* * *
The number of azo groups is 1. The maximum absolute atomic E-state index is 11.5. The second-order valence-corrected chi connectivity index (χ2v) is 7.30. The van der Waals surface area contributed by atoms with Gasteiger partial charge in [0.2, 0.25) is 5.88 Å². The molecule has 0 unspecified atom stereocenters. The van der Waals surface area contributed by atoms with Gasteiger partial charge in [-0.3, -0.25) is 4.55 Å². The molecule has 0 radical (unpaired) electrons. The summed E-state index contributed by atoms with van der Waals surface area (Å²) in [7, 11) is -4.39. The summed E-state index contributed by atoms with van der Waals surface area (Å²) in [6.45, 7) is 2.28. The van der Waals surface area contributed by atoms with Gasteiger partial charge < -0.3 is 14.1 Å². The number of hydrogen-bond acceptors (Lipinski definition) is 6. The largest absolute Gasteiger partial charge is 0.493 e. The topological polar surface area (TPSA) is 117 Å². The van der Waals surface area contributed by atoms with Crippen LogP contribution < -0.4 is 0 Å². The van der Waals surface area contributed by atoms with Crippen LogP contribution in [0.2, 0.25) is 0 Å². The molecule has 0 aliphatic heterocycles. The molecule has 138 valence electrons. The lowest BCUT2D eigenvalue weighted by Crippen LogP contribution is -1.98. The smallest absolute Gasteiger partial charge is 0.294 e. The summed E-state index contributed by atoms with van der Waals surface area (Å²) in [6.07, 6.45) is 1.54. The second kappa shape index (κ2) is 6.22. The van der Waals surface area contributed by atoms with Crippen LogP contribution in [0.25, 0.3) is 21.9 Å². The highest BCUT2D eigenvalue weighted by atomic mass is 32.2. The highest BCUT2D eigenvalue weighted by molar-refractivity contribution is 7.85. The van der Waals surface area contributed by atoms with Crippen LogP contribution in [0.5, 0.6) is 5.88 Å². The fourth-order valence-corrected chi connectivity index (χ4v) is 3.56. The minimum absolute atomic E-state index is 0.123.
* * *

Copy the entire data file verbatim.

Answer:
The number of azo groups is 1. The maximum absolute atomic E-state index is 11.5. The second-order valence-corrected chi connectivity index (χ2v) is 7.30. The van der Waals surface area contributed by atoms with Gasteiger partial charge in [0.2, 0.25) is 5.88 Å². The molecule has 0 unspecified atom stereocenters. The van der Waals surface area contributed by atoms with Gasteiger partial charge in [-0.3, -0.25) is 4.55 Å². The molecule has 0 radical (unpaired) electrons. The summed E-state index contributed by atoms with van der Waals surface area (Å²) in [7, 11) is -4.39. The summed E-state index contributed by atoms with van der Waals surface area (Å²) in [6.45, 7) is 2.28. The van der Waals surface area contributed by atoms with Gasteiger partial charge < -0.3 is 14.1 Å². The number of hydrogen-bond acceptors (Lipinski definition) is 6. The largest absolute Gasteiger partial charge is 0.493 e. The topological polar surface area (TPSA) is 117 Å². The van der Waals surface area contributed by atoms with Crippen LogP contribution < -0.4 is 0 Å². The van der Waals surface area contributed by atoms with Crippen LogP contribution in [0.2, 0.25) is 0 Å². The molecule has 0 aliphatic heterocycles. The molecule has 138 valence electrons. The lowest BCUT2D eigenvalue weighted by Crippen LogP contribution is -1.98. The smallest absolute Gasteiger partial charge is 0.294 e. The summed E-state index contributed by atoms with van der Waals surface area (Å²) in [6.07, 6.45) is 1.54. The second kappa shape index (κ2) is 6.22. The van der Waals surface area contributed by atoms with Crippen LogP contribution in [0.25, 0.3) is 21.9 Å². The highest BCUT2D eigenvalue weighted by atomic mass is 32.2. The highest BCUT2D eigenvalue weighted by molar-refractivity contribution is 7.85. The van der Waals surface area contributed by atoms with Crippen LogP contribution in [0.5, 0.6) is 5.88 Å². The fourth-order valence-corrected chi connectivity index (χ4v) is 3.56. The minimum absolute atomic E-state index is 0.123.